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You maybe interested in my work with Terrence Bisson, we have studied closed models in various categories of graphs in particular in the category of directed graphs in which we have defined a closed model for which two finite graphs are homotopic equivalent if and only if they are isospectral.

We have defined another closed model in the category of directed graphs related to dynamic systems which characterizes the topology conjugacy class of some walkable finite graphs.

In a paper, I have defined a closed model structure which characterize strongly connected component. I have also studied closed models in the category of undirected graphs and shown that there does not exist a closed model which characterize the Ihara zeta function.

You maybe also interested in the work of Deborah Vicinsky who has constructed spectra for the model that I have defined with Bisson which characterizes isospectral graphs.

Symbolic dynamics and the category of graphs T Bisson, A Tsemo - Theory and Applications of Categories, 2011

Homotopy equivalence of isospectral graphs T Bisson, A Tsemo - New York J. Math, 2011

Closed models, strongly connected components and Euler graphs T Aristide - Proyecciones (Antofagasta), 2016

Tsemo Aristide

Applications of closed models defined by counting to graph theory and topology Algebra Letters, Vol 2017 (2017), Article ID 2

Vicinsky Deborah

The homotopy calculus of categories and graphs. https://scholarsbank.uoregon.edu/xmlui/bitstream/handle/1794/19283/Vicinsky_oregon_0171A_11298.pdf?sequence=1

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Riemann-Roch theorem for graphs is a good example of topological concepts in algebraic geometry transferred to graph theory. More references may be found here.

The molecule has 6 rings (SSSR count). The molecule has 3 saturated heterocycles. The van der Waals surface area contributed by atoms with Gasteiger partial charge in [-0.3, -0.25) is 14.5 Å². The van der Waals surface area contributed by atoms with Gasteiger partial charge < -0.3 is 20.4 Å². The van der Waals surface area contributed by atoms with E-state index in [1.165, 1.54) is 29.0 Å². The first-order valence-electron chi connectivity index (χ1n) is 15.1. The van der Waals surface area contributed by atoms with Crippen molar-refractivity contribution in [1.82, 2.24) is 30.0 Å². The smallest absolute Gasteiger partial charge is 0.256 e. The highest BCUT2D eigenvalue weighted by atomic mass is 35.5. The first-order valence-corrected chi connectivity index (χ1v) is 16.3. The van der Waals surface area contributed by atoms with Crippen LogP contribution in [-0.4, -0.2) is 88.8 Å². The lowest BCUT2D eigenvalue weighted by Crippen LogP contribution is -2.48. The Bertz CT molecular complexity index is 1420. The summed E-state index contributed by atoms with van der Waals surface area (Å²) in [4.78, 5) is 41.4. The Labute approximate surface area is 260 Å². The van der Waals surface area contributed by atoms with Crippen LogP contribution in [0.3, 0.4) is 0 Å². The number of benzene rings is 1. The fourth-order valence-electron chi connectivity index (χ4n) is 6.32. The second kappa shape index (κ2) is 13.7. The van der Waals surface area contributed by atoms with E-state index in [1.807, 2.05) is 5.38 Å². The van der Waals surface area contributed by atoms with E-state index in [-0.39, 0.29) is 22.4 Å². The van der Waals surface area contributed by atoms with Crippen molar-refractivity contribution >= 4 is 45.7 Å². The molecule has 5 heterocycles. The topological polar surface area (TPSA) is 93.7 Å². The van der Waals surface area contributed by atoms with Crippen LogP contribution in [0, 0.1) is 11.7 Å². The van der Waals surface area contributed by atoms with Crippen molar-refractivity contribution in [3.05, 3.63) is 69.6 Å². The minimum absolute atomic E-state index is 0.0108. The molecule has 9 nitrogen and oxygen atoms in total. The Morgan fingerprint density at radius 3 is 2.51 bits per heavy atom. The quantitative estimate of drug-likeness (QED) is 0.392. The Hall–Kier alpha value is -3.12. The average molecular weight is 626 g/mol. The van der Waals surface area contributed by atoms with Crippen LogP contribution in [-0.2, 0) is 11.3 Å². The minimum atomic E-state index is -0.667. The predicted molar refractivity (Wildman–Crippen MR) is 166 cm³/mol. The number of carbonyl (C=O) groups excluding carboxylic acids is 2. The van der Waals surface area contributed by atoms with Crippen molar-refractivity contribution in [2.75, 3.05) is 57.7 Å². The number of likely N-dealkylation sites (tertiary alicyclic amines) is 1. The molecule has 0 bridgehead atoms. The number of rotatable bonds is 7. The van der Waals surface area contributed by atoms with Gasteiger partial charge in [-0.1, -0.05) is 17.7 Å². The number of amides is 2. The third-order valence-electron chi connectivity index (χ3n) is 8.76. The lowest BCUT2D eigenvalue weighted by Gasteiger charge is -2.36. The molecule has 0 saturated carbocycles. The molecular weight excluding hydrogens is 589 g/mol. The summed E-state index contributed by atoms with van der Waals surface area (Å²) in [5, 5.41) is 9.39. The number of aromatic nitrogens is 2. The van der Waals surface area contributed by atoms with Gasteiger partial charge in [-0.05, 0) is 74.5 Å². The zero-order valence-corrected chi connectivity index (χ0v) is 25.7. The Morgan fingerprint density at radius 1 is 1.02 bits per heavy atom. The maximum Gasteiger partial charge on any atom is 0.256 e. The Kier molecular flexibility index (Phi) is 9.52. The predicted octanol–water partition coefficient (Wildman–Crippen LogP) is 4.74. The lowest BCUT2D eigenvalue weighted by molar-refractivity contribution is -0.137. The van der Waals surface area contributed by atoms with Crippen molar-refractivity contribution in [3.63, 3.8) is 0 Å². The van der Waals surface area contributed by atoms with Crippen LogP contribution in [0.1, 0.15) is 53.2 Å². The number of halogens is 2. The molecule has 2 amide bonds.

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Infinite graphs have been used as a "discrete version" of topological spaces, for instance infinite Cayley graphs as a discretisation of homogeneous spaces). Gromov constructed homogeneous spaces out of limits of infinite Caley graphs to prove his theorem on homogeneous spaces. Homogeneous spaces and Cayley graphs share the property that you can transfer any point (vertex) to any other by an auto-homeomorphism (isomorphism).

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Last year I co-authored a paper whose title speaks for itself:

Comparative Genomics Meets Topology: a Novel View on Genome Median and Halving Problems

The introduced topological framework allowed to advance analysis of some hard combinatorial problems in comparative genomics, and further obtain a closed form answer for an open problem.

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Here is a closed model defined in the category of undirected graphs, which maybe answer the question that you raised in your comment to my previous answer: I believe you want to define an homotopy theory which characterizes perfect matchings. The model here characterizes maximum matchings.